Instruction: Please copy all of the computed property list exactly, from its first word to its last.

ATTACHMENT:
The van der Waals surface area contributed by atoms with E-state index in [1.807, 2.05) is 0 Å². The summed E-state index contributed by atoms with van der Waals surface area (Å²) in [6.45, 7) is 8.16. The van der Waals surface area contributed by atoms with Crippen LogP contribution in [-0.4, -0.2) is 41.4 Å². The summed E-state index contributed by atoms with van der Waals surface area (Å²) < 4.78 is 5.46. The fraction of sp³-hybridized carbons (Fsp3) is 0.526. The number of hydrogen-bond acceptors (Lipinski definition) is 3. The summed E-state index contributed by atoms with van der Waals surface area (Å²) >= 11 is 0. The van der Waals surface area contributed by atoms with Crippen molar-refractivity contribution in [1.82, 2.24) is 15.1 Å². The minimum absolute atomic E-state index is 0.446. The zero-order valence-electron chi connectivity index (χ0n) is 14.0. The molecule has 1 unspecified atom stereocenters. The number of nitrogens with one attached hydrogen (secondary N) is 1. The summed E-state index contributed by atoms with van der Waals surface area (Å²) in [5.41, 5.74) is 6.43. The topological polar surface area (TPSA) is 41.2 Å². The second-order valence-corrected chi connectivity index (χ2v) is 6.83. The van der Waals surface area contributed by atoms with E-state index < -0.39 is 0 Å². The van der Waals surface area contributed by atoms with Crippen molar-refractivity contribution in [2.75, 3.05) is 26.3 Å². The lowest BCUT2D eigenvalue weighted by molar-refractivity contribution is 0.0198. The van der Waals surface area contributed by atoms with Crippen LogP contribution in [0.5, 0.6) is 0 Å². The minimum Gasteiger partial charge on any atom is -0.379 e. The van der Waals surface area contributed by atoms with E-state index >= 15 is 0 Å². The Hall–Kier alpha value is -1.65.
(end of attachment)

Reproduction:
The van der Waals surface area contributed by atoms with E-state index in [1.807, 2.05) is 0 Å². The summed E-state index contributed by atoms with van der Waals surface area (Å²) in [6.45, 7) is 8.16. The van der Waals surface area contributed by atoms with Crippen LogP contribution in [-0.4, -0.2) is 41.4 Å². The summed E-state index contributed by atoms with van der Waals surface area (Å²) < 4.78 is 5.46. The fraction of sp³-hybridized carbons (Fsp3) is 0.526. The number of hydrogen-bond acceptors (Lipinski definition) is 3. The summed E-state index contributed by atoms with van der Waals surface area (Å²) >= 11 is 0. The van der Waals surface area contributed by atoms with Crippen molar-refractivity contribution in [1.82, 2.24) is 15.1 Å². The minimum absolute atomic E-state index is 0.446. The zero-order valence-electron chi connectivity index (χ0n) is 14.0. The molecule has 1 unspecified atom stereocenters. The number of nitrogens with one attached hydrogen (secondary N) is 1. The summed E-state index contributed by atoms with van der Waals surface area (Å²) in [5.41, 5.74) is 6.43. The topological polar surface area (TPSA) is 41.2 Å². The second-order valence-corrected chi connectivity index (χ2v) is 6.83. The van der Waals surface area contributed by atoms with E-state index < -0.39 is 0 Å². The van der Waals surface area contributed by atoms with Crippen molar-refractivity contribution in [2.75, 3.05) is 26.3 Å². The lowest BCUT2D eigenvalue weighted by molar-refractivity contribution is 0.0198. The van der Waals surface area contributed by atoms with Crippen LogP contribution in [0.5, 0.6) is 0 Å². The minimum Gasteiger partial charge on any atom is -0.379 e. The van der Waals surface area contributed by atoms with E-state index >= 15 is 0 Å². The Hall–Kier alpha value is -1.65.